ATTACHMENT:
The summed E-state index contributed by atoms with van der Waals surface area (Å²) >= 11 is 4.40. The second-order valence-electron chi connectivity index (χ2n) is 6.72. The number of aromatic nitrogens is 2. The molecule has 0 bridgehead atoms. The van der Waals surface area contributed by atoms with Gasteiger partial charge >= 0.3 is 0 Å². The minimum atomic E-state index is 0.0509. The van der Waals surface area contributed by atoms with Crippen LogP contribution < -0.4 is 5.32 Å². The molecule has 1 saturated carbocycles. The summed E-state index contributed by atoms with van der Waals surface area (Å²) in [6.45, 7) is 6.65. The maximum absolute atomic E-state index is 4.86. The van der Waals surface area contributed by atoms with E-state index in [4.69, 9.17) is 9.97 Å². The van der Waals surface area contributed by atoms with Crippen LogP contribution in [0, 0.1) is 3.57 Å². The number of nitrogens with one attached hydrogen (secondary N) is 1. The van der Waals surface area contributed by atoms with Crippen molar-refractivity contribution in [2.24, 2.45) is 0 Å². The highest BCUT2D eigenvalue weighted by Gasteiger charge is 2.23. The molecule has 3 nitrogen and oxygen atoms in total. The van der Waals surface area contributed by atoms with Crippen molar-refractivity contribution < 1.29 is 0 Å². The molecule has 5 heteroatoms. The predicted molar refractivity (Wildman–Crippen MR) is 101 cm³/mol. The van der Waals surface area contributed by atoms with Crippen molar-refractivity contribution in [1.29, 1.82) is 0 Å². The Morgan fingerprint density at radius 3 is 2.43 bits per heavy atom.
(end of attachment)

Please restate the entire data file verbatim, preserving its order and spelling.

The summed E-state index contributed by atoms with van der Waals surface area (Å²) >= 11 is 4.40. The second-order valence-electron chi connectivity index (χ2n) is 6.72. The number of aromatic nitrogens is 2. The molecule has 0 bridgehead atoms. The van der Waals surface area contributed by atoms with Gasteiger partial charge >= 0.3 is 0 Å². The minimum atomic E-state index is 0.0509. The van der Waals surface area contributed by atoms with Crippen LogP contribution < -0.4 is 5.32 Å². The molecule has 1 saturated carbocycles. The summed E-state index contributed by atoms with van der Waals surface area (Å²) in [6.45, 7) is 6.65. The maximum absolute atomic E-state index is 4.86. The van der Waals surface area contributed by atoms with E-state index in [4.69, 9.17) is 9.97 Å². The van der Waals surface area contributed by atoms with Crippen LogP contribution in [0, 0.1) is 3.57 Å². The number of nitrogens with one attached hydrogen (secondary N) is 1. The van der Waals surface area contributed by atoms with Crippen molar-refractivity contribution in [2.24, 2.45) is 0 Å². The highest BCUT2D eigenvalue weighted by Gasteiger charge is 2.23. The molecule has 3 nitrogen and oxygen atoms in total. The van der Waals surface area contributed by atoms with Crippen molar-refractivity contribution < 1.29 is 0 Å². The molecule has 5 heteroatoms. The predicted molar refractivity (Wildman–Crippen MR) is 101 cm³/mol. The van der Waals surface area contributed by atoms with Crippen molar-refractivity contribution in [1.29, 1.82) is 0 Å². The Morgan fingerprint density at radius 3 is 2.43 bits per heavy atom.